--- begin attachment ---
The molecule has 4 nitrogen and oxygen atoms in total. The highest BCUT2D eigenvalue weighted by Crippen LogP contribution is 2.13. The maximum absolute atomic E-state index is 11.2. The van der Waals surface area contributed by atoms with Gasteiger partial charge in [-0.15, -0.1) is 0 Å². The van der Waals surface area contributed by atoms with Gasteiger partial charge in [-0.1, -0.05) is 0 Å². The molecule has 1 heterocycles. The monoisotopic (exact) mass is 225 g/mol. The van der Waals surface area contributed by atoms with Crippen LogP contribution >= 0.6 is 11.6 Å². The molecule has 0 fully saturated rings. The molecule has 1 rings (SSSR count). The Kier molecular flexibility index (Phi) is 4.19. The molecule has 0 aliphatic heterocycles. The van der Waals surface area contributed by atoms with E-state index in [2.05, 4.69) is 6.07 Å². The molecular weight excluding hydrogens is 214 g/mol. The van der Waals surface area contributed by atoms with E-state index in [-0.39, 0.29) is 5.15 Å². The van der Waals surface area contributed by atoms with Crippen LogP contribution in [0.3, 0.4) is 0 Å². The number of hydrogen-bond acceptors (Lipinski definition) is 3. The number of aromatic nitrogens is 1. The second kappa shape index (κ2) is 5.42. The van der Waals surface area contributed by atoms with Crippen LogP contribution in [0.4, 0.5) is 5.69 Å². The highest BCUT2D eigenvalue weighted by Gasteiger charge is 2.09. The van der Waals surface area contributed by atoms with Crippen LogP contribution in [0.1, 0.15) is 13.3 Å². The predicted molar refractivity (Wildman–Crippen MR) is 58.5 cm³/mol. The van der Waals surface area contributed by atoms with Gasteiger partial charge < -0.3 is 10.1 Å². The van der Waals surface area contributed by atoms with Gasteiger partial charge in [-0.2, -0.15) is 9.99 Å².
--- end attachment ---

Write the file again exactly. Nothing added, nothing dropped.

The molecule has 4 nitrogen and oxygen atoms in total. The highest BCUT2D eigenvalue weighted by Crippen LogP contribution is 2.13. The maximum absolute atomic E-state index is 11.2. The van der Waals surface area contributed by atoms with Gasteiger partial charge in [-0.15, -0.1) is 0 Å². The van der Waals surface area contributed by atoms with Gasteiger partial charge in [-0.1, -0.05) is 0 Å². The molecule has 1 heterocycles. The monoisotopic (exact) mass is 225 g/mol. The van der Waals surface area contributed by atoms with Crippen LogP contribution >= 0.6 is 11.6 Å². The molecule has 0 fully saturated rings. The molecule has 1 rings (SSSR count). The Kier molecular flexibility index (Phi) is 4.19. The molecule has 0 aliphatic heterocycles. The van der Waals surface area contributed by atoms with E-state index in [2.05, 4.69) is 6.07 Å². The molecular weight excluding hydrogens is 214 g/mol. The van der Waals surface area contributed by atoms with E-state index in [-0.39, 0.29) is 5.15 Å². The van der Waals surface area contributed by atoms with Crippen LogP contribution in [0.3, 0.4) is 0 Å². The number of hydrogen-bond acceptors (Lipinski definition) is 3. The number of aromatic nitrogens is 1. The second kappa shape index (κ2) is 5.42. The van der Waals surface area contributed by atoms with Crippen LogP contribution in [0.4, 0.5) is 5.69 Å². The highest BCUT2D eigenvalue weighted by Gasteiger charge is 2.09. The van der Waals surface area contributed by atoms with Crippen LogP contribution in [0.1, 0.15) is 13.3 Å². The predicted molar refractivity (Wildman–Crippen MR) is 58.5 cm³/mol. The van der Waals surface area contributed by atoms with Gasteiger partial charge < -0.3 is 10.1 Å². The van der Waals surface area contributed by atoms with Gasteiger partial charge in [-0.2, -0.15) is 9.99 Å².